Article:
|Haydar Pasha Mosque|
|Location||North Nicosia, Cyprus|
|Date established||14th century|
Haydar Pasha Mosque (Greek: Χαϊντάρ-πασά τζαμί Chaintár-pasa Tzamí, Turkish: Haydarpaşa Camii), formerly St. Catherine's Church, is a historic mosque in North Nicosia. It is the most important Gothic building in Nicosia after Ayia Sophia, formerly the Frankish (Latin) cathedral of Nicosia. It has been described by Harry Charles Luke as representing one of the finest examples of Gothic building on the island.
The building was constructed in the 14th century, during the Frankish rule of the island, and named St. Catherine's Church. Upon the conquest of Nicosia by the Ottomans in 1570, it was converted to a mosque. It was also historically called "Ağalar Camisi", meaning "the Mosque of the Lords", as it was frequented by the Turkish local aristocracy, who lived in its vicinity. It is located on the Kirlizade Street.
On the right-hand side of the building, the spot where the tomb of St. Catherine is said to have been was still shown in the 19th century and the Greek Cypriots often come and lit their oil lamps there. The front portal is in a fine Gothic style, the arched cornice of which ends in a poppy-head. There is also a Catherine wheel over it. On the right side there is a minaret, the highest one of the old city after those of Ayia Sophia. There are two fine doorways. The west door has a marble lintel with a rose between two dragons repeated three times. The other more heavily built door is on the south side.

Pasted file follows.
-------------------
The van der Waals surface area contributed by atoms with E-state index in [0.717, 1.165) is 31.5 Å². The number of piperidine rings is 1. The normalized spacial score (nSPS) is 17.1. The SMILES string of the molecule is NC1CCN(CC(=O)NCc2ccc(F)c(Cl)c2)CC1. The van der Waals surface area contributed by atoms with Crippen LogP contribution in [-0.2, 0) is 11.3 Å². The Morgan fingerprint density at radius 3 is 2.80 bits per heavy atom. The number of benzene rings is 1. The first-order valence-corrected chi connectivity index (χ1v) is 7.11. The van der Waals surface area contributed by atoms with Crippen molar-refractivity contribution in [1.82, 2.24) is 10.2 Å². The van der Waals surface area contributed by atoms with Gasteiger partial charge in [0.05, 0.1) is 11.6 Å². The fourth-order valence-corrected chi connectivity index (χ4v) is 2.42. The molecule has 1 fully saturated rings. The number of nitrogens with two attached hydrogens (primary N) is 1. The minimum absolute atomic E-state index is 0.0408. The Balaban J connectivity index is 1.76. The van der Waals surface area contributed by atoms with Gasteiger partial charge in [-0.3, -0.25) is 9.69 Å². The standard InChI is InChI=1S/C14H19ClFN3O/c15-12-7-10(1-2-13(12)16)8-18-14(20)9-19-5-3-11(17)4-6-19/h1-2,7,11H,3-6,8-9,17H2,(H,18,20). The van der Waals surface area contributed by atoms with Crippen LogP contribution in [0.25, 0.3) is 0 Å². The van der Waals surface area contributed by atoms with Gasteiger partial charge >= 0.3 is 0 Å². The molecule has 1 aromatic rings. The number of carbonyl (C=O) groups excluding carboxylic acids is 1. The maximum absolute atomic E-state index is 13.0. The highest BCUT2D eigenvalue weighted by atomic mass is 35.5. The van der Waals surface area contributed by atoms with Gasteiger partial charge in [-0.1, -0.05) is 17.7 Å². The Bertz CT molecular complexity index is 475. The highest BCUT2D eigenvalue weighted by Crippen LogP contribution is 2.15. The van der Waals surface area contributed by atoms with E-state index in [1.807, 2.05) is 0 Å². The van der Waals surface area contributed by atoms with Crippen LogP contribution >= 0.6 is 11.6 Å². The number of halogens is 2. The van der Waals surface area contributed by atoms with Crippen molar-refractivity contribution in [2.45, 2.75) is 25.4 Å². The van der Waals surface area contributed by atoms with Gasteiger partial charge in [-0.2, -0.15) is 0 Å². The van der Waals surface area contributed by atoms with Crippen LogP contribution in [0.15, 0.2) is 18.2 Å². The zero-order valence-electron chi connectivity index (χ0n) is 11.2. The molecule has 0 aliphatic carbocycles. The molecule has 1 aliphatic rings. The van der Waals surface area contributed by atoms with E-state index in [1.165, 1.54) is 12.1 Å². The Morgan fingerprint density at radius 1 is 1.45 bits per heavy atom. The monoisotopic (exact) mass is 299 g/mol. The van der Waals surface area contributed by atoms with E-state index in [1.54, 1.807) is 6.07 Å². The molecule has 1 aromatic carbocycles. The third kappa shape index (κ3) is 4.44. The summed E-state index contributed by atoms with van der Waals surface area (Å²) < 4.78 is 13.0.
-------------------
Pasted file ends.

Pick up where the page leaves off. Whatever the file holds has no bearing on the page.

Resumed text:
Adjoining the mosque on the left is a half ruined building, of which only a few Gothic arches remain. There is also a portal with ornaments and finials on the right. Three Gothic windows, two of which are divided by slender columns, occupy the space between the buttresses, which have gargoyles on the top. On the left of the Mosque there are similar buttresses, and a sort of square turret.
The interior was whitewashed and much damaged, but the whitewash was removed in the early 20th Century and traces of painting can be seen on the walls. Two Gothic arches support the vault, consisting of simply crossed ribs. In the apse six ribs, resting on a clustered column, spring forth from the keystone. North of the apse is a sacristy the vaulting of which is supported by corbels with finely carved human heads. Above the sacristy is a lofty chamber, whose lower window looks onto the main church
It now functions as an art gallery and was previously a marriage registration office.
- "Historic Cyprus - A Guide to its Towns and Villages, Monasteries and Castles", by Rupert Gunnis (former Inspector of Antiquities in Cyprus), pub 1936, reprinted 1973 by Halkin Sesh Ltd, Nicosia. Pp 58-60
- "Haydarpasha Mosque (St Catherine's Church)". Cypnet. Retrieved 21 March 2015.
- Keshishian, Kevork K. Nicosia: Capital of Cyprus Then and Now (2nd ed.). Nicosia: The Moufflon Book and Art Centre. p. 186.
- Gürkan, Haşmet Muzaffer. Dünkü ve Bugünkü Lefkoşa (in Turkish) (3rd ed.). Galeri Kültür. pp. 128–132. ISBN 9963660037.
- Levkosia, the capital of Cyprus" by Archduke Louis Salvator, 1881
- Lonely Planet Cyprus, By Lonely Planet, Josephine Quintero, 2012
|Wikimedia Commons has media related to Haydarpasha Mosque, Nicosia.|